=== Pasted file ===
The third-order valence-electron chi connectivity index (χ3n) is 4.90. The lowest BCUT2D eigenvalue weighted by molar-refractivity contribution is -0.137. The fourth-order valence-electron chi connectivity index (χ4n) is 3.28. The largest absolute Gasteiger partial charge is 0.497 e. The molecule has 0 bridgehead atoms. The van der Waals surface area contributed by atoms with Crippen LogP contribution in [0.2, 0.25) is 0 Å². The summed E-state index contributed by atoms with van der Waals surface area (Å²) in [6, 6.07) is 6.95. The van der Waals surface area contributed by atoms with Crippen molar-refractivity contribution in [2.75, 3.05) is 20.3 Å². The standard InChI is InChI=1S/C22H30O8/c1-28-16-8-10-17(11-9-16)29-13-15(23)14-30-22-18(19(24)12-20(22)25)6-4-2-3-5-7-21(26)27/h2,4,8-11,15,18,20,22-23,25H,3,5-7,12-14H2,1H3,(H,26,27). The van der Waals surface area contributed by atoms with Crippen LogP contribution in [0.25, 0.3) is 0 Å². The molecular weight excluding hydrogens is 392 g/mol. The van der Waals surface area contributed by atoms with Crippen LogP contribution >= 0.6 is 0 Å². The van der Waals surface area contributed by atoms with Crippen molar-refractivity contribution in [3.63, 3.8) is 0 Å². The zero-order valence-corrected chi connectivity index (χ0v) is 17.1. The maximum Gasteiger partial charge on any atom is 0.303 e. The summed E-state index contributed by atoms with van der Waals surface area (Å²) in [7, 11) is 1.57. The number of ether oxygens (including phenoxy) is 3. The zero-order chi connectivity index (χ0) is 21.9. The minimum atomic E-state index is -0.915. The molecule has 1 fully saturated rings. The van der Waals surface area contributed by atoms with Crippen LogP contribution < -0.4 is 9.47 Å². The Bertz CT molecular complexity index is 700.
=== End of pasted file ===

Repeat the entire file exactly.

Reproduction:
The third-order valence-electron chi connectivity index (χ3n) is 4.90. The lowest BCUT2D eigenvalue weighted by molar-refractivity contribution is -0.137. The fourth-order valence-electron chi connectivity index (χ4n) is 3.28. The largest absolute Gasteiger partial charge is 0.497 e. The molecule has 0 bridgehead atoms. The van der Waals surface area contributed by atoms with Crippen LogP contribution in [0.2, 0.25) is 0 Å². The summed E-state index contributed by atoms with van der Waals surface area (Å²) in [6, 6.07) is 6.95. The van der Waals surface area contributed by atoms with Crippen molar-refractivity contribution in [2.75, 3.05) is 20.3 Å². The standard InChI is InChI=1S/C22H30O8/c1-28-16-8-10-17(11-9-16)29-13-15(23)14-30-22-18(19(24)12-20(22)25)6-4-2-3-5-7-21(26)27/h2,4,8-11,15,18,20,22-23,25H,3,5-7,12-14H2,1H3,(H,26,27). The van der Waals surface area contributed by atoms with Crippen LogP contribution in [0.25, 0.3) is 0 Å². The molecular weight excluding hydrogens is 392 g/mol. The van der Waals surface area contributed by atoms with Crippen LogP contribution >= 0.6 is 0 Å². The van der Waals surface area contributed by atoms with Crippen molar-refractivity contribution in [3.63, 3.8) is 0 Å². The zero-order valence-corrected chi connectivity index (χ0v) is 17.1. The maximum Gasteiger partial charge on any atom is 0.303 e. The summed E-state index contributed by atoms with van der Waals surface area (Å²) in [7, 11) is 1.57. The number of ether oxygens (including phenoxy) is 3. The zero-order chi connectivity index (χ0) is 21.9. The minimum atomic E-state index is -0.915. The molecule has 1 fully saturated rings. The van der Waals surface area contributed by atoms with Crippen LogP contribution < -0.4 is 9.47 Å². The Bertz CT molecular complexity index is 700.